Emily Fowler's research encourages civic engagement as her work is published

Emily Fowler on the Oregon coast

by Ashley Lorraine Wiesner

Political science texts litter her laptop, mock trial preparation occupies her mind and cappuccinos course through her system as Emily Fowler buzzes about Chapman Hall. Fowler, a CHC junior studying Political Science and Media Studies, rarely has time to eat lunch between her CHC coursework, involvement with Mock Trial, CHCSA, and the Wayne Morse Scholars Program and her demanding internship with Terrapin Data, a Eugene based technology start-up that works with civic data.

Interning at Terrapin Data is a new addition to Fowler’s life. She found the internship through the honors college weekly newsletter and jumped at the opportunity to work with technology and civic engagement.

Fowler started with the company in October of 2019 and since that time has used data science to collect and develop engaging civic data sets for Oregonians. Her position relies heavily on computer science and coming from a political science background Fowler was a non-traditional pick for the job. Knowing the position would be a challenge, she took to the internet and turned to mentors at Terrapin Data to learn programming and data analytics. Taking on a challenge is a mindset Fowler attributes to her time at CHC. assing that CHC has given her an interdisciplinary and empathetic mindset when approaching problem solving.

“This position lets me combine my interest in politics with my growing toolbox of computer science and programming [skills],” Fowler explained.

This computer science toolbox and interest in civic engagement inspired Fowler to translate 12,000 data entries into engaging data-based tools and applications Oregonians "can use to inspire civic engagement and local change," Fowler said.  Her projects translated directly through an Amazon Alexa app, or an interactive map of Oregon that breaks down school board demographics throughout the state and provides information on how to run for school board positions.

“School board democratization and representation is a huge opportunity to enact local change,” Fowler commented. “And to ensure school districts are equitable and just.”

Her passion for this project stems from an interest in civic engagement and interdisciplinary problem solving. Civic engagement has been a part of Fowler’s life since high school but she credits the Calderwood Seminars in Public Writing for her interdisciplinary approach to problem solving. She said the course with Professor Williams taught her foundational skills for lifelong communication methods, but also taught her the value of collaboration when it comes to problem solving—not just collaboration with other people but collaborations of various disciplines.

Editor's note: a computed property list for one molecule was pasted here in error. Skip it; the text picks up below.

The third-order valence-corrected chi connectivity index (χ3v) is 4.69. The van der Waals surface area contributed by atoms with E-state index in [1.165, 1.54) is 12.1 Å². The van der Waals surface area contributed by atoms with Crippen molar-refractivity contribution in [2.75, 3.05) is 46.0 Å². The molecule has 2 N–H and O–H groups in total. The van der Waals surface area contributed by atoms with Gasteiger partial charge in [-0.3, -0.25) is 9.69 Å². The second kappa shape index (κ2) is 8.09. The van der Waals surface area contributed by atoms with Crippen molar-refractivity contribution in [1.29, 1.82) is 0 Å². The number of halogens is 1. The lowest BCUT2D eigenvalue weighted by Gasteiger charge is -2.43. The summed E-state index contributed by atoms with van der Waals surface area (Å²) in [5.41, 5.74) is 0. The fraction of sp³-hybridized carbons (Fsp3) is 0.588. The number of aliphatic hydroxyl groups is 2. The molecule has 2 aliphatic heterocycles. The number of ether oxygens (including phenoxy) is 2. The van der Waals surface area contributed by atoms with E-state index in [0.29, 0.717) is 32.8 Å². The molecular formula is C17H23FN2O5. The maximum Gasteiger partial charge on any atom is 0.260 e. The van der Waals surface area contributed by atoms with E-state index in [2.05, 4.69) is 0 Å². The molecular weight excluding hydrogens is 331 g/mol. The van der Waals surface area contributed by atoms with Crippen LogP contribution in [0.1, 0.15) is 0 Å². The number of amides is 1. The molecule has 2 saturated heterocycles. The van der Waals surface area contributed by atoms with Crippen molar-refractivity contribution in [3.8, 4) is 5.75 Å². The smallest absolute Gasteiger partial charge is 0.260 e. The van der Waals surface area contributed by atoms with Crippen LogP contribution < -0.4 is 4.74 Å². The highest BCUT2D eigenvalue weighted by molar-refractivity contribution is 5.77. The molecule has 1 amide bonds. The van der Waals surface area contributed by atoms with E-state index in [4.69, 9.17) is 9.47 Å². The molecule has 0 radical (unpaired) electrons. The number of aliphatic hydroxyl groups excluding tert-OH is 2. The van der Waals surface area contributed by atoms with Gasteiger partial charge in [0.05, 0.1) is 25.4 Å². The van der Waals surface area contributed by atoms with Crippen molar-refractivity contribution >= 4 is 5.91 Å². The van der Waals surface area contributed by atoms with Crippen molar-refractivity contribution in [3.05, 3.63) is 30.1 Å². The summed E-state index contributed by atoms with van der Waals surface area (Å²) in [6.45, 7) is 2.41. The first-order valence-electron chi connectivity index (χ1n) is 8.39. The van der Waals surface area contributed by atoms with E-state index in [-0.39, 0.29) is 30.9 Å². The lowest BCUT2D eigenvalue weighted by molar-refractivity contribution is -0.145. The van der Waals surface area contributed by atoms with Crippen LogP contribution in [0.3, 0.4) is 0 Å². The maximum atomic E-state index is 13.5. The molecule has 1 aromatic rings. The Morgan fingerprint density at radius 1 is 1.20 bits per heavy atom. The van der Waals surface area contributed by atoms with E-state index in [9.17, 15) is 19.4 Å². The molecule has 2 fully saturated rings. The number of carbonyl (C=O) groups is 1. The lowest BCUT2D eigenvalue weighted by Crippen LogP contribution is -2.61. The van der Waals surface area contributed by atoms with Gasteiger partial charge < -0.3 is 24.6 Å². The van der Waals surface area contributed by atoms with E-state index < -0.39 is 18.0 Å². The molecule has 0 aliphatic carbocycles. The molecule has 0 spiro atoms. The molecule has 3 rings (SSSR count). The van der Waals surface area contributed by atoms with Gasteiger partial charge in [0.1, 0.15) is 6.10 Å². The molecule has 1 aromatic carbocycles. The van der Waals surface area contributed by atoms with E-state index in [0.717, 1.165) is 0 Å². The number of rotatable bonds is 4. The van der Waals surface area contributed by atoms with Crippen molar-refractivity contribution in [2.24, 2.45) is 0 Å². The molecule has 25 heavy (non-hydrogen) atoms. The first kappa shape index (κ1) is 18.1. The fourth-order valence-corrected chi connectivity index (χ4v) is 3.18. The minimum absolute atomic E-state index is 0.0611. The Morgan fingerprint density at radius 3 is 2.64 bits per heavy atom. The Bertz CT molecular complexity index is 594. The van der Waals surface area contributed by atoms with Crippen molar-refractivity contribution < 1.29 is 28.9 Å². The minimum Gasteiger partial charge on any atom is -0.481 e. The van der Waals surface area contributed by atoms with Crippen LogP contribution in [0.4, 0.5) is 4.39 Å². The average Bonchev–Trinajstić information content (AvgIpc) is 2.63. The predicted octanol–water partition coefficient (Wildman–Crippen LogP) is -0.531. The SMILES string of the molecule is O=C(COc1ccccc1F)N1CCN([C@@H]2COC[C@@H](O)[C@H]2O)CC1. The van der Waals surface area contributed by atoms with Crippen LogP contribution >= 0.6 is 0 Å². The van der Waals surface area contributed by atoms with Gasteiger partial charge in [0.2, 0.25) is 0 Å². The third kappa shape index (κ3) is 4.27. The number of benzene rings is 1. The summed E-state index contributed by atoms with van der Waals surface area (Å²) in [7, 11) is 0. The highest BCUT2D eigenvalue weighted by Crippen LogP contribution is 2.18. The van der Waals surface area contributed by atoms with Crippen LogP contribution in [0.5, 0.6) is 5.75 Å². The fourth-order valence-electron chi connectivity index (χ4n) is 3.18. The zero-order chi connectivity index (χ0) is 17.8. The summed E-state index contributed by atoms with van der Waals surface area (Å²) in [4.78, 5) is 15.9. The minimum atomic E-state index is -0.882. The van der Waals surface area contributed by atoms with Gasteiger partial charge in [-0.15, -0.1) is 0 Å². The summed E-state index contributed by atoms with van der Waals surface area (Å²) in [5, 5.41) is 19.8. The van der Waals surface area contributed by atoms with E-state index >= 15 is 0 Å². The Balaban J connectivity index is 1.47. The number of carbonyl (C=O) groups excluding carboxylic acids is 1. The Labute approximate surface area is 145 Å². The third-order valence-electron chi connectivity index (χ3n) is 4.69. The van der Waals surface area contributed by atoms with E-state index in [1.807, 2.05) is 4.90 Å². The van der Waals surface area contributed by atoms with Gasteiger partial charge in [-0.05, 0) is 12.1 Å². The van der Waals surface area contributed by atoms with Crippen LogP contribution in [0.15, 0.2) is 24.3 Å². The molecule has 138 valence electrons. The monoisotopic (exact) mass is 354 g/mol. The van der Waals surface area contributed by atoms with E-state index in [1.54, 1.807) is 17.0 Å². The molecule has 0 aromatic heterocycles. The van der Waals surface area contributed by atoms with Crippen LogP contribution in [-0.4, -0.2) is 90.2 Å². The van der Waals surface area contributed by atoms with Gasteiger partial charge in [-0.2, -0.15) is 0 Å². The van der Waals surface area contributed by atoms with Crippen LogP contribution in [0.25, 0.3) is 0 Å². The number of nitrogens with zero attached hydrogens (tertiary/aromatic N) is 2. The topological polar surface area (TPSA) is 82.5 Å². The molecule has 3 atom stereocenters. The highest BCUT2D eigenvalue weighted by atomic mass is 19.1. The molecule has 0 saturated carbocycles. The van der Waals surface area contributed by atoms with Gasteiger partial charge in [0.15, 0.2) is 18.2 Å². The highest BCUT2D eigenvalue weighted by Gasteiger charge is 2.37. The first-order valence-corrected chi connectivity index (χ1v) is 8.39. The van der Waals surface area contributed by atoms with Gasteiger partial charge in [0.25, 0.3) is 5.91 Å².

“The course totally shifted the way I viewed writing and teamwork,” she noted.

An interdisciplinary approach is just one of the problem-solving skills Fowler has gained from CHC. She says learning to engage empathetically with people and information has enhanced her approach to civic engagement. Approaching people and topics with empathy was a skill Fowler learned in the course, "Muslim Women from the 7th to 15th Centuries" with Professor Irum Shiekh. The class allowed her to explore and dismantle media representations of Muslim women through honest class discussions that allowed her to empathize with human experiences different from her own.

“There are some classes that students carry with them for the rest of their lives,” Fowler added. “Always looking back at the lessons learned…this was one of those classes.”

Fowler’s work is not done with the completion of her Terrapin Data project, which went live in mid-April. She hopes to continue her passion for civic engagement and computer science with her CHC thesis and future career. Her thesis will explore the role of artificial intelligence in future elections and she hopes to have a career in civic tech to find data-based solutions for issues like climate change, income inequality and election stability. As for her busy days at Chapman Hall, she plans on maybe eating lunch next year, bringing more meals and using the Chapman kitchen more—a resource she refers to as “a lifesaver.”

To read more of Fowler’s work, check out her article published on the XQ Institute website.

Article link: https://xqsuperschool.org/blog/school-board/what-i-learned-from-finding-organizing-and-verifying-school-board-data-for-the-entire-united-states/

Interactive map link: http://www.whatsmyschoolboard.com/